Maryland, Naturalization Petitions (FamilySearch Historical Records)

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{{FamilySearch_Collection|CID=CID1854313 |title=Maryland Naturalization Petitions, 1906-1930|location=United States}}<br>
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{{FamilySearch_Collection
 
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|CID=CID1854313
== Collection Time Period  ==
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|title=Maryland Naturalization Petitions, 1906-1931
 
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|location=United States}}<br>  
The records cover the years 1906 to 1930.
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== Record Description  ==
 
== Record Description  ==
 +
 +
This Collection will include records from 1906 to 1931.<br>
  
 
The card index is for naturalization records in the circuit and district courts of Maryland. The cards are arranged alphabetically by surname.  
 
The card index is for naturalization records in the circuit and district courts of Maryland. The cards are arranged alphabetically by surname.  
Line 13: Line 14:
 
While there were various types of naturalization records, the Declaration of Intent and Naturalization Petition usually had the most complete genealogical information.  
 
While there were various types of naturalization records, the Declaration of Intent and Naturalization Petition usually had the most complete genealogical information.  
  
=== Citation for This Collection  ===
+
The first naturalization act was passed in 1802. Immigrants to the United States were not required to apply for citizenship. Of those who did apply, many did not complete the requirements for citizenship.
  
The following citation refers to the original source of the data and images published on FamilySearch.org Historical Records. It may include the author, custodian, publisher, and archive for the original records.  
+
Naturalization to become a U.S. citizen was a two-part process: the Declaration of Intent to Naturalize, or First Papers, and the Naturalization Record (including the Naturalization Petition), or Final Papers. The First Papers were normally filed five years before the Final Papers because of the five-year residency requirement to become a citizen.  
  
{{Collection citation
+
No centralized files existed before 1906. In 1906 federal forms replaced the various formats that had been used by the various courts. Copies were sent to the Immigration and Naturalization Service (INS), creating a central file for naturalization papers. The INS is now known as the U.S. Citizenship and Immigration Services (USCIS).  
| text=<!--bibdescbegin-->Maryland. &nbsp;Maryland Naturalization Petitions, 1906-1930,&nbsp;&nbsp;United States Federal Archives and Records Center. NARA M1640. FHL Digital images, Family History Library Salt Lake City, Utah.<!--bibdescend--> }}
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Information about creating source citations for FamilySearch Historical Collections is listed in the wiki article [[Help:How to Create Source Citations For FamilySearch Historical Records Collections]].  
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Naturalization records are generally well preserved, but some records may have been lost to fire or other disasters.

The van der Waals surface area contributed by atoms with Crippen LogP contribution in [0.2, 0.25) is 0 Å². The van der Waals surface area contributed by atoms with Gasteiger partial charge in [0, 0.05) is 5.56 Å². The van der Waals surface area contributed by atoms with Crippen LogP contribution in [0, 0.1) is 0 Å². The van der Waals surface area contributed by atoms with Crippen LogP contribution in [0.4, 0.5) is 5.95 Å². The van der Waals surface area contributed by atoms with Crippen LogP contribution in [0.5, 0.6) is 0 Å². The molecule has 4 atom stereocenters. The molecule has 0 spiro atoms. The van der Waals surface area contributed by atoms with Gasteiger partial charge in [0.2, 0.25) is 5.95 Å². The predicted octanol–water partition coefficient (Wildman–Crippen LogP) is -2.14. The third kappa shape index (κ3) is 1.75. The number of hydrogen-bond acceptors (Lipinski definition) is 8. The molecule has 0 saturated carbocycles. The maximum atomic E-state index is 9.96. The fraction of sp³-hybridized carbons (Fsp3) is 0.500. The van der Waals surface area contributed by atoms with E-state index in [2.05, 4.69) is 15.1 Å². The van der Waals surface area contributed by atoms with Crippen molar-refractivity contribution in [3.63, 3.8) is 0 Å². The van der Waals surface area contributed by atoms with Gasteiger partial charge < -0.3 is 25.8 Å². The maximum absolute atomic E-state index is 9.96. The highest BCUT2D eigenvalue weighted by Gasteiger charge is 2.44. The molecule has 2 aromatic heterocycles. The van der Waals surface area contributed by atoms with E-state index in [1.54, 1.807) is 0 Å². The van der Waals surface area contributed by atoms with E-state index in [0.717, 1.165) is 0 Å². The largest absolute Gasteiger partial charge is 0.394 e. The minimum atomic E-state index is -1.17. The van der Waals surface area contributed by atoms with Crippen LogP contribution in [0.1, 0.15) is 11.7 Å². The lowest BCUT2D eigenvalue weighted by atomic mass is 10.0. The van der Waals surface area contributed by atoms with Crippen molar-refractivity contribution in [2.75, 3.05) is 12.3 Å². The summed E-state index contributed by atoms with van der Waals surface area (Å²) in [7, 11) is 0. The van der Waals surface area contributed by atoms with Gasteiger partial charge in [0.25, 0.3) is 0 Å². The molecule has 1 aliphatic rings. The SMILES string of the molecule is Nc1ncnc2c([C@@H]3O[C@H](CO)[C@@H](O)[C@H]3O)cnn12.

+
 
 +
Naturalization is the process of granting citizenship privileges and responsibilities to foreign-born residents. New York’s counties recorded naturalization procedures in the court records as legal proof of citizenship. The courts handling naturalizations changed several times so the card index was created as a way to quickly access specific records.
 +
 
 +
The index is very accurate and the information that was current at the time of naturalization was usually reliable. However, there was always a chance for misinformation. Errors may have occurred because of the informant’s lack of knowledge or because of transcription errors or other circumstances.  
  
=== Record Content  ===
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== Record Content  ==
  
The cards include the following:  
+
Cards contain only the following information:  
  
 
*Petition number  
 
*Petition number  
Line 30: Line 34:
 
*Volume and page number of the petition
 
*Volume and page number of the petition
  
Some of the cards also show:  
+
Cards may include the following additional information:  
  
 
*Declaration number  
 
*Declaration number  
Line 38: Line 42:
 
*Date of issuance
 
*Date of issuance
  
Declaration of Intent and Naturalization Petitions usually included the following:  
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A Declaration of Intent and Naturalization includes the following:  
  
*Name of the immigrant
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*Date of Declaration of Intent
*Country of birth  
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*Full name and age of declarant
*Arrival date
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*Date and place of birth  
*Date of Declaration of Intent or Naturalization
+
*Current residence
 +
*Date of arrival and port of entry, including name of ship
 +
*Occupation and race
 +
*Physical description
 +
*Last foreign residence
 +
*Marital status
 +
*Spouse's name with date and place of birth
 
*Names of witnesses  
 
*Names of witnesses  
*Signature of judge or court official
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*Name and signature of court official
  
In post-1906 records, you may also find:  
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Petitions for Naturalization may include the following:  
  
*Birth date
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*Name of petitioner
*Birthplace
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*Current residence and occupation
*Age
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*Birth date and place of petitioner
*Race
+
*Date and place of emigration
*Last foreign residence
+
*Date and port of entry in U. S. including name of ship
*Current residence
+
*Arrival place
+
 
*Marital status  
 
*Marital status  
*Name of spouse
+
*Wife's maiden name
*Maiden name of wife
+